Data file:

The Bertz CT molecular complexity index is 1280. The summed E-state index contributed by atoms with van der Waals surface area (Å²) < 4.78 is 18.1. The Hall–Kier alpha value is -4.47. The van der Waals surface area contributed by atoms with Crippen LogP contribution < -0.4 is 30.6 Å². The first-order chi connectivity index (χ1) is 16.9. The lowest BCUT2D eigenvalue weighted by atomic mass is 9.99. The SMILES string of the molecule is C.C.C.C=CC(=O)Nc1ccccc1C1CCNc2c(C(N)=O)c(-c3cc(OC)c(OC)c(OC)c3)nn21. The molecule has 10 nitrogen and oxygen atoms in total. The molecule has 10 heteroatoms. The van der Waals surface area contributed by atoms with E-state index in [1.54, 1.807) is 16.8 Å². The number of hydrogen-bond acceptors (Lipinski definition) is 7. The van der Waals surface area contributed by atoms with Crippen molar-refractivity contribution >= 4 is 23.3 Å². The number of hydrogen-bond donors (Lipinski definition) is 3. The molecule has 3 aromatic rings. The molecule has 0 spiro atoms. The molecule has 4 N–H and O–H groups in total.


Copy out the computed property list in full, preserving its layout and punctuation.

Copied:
The Bertz CT molecular complexity index is 1280. The summed E-state index contributed by atoms with van der Waals surface area (Å²) < 4.78 is 18.1. The Hall–Kier alpha value is -4.47. The van der Waals surface area contributed by atoms with Crippen LogP contribution < -0.4 is 30.6 Å². The first-order chi connectivity index (χ1) is 16.9. The lowest BCUT2D eigenvalue weighted by atomic mass is 9.99. The SMILES string of the molecule is C.C.C.C=CC(=O)Nc1ccccc1C1CCNc2c(C(N)=O)c(-c3cc(OC)c(OC)c(OC)c3)nn21. The molecule has 10 nitrogen and oxygen atoms in total. The molecule has 10 heteroatoms. The van der Waals surface area contributed by atoms with E-state index in [1.54, 1.807) is 16.8 Å². The number of hydrogen-bond acceptors (Lipinski definition) is 7. The van der Waals surface area contributed by atoms with Crippen molar-refractivity contribution >= 4 is 23.3 Å². The number of hydrogen-bond donors (Lipinski definition) is 3. The molecule has 3 aromatic rings. The molecule has 0 spiro atoms. The molecule has 4 N–H and O–H groups in total.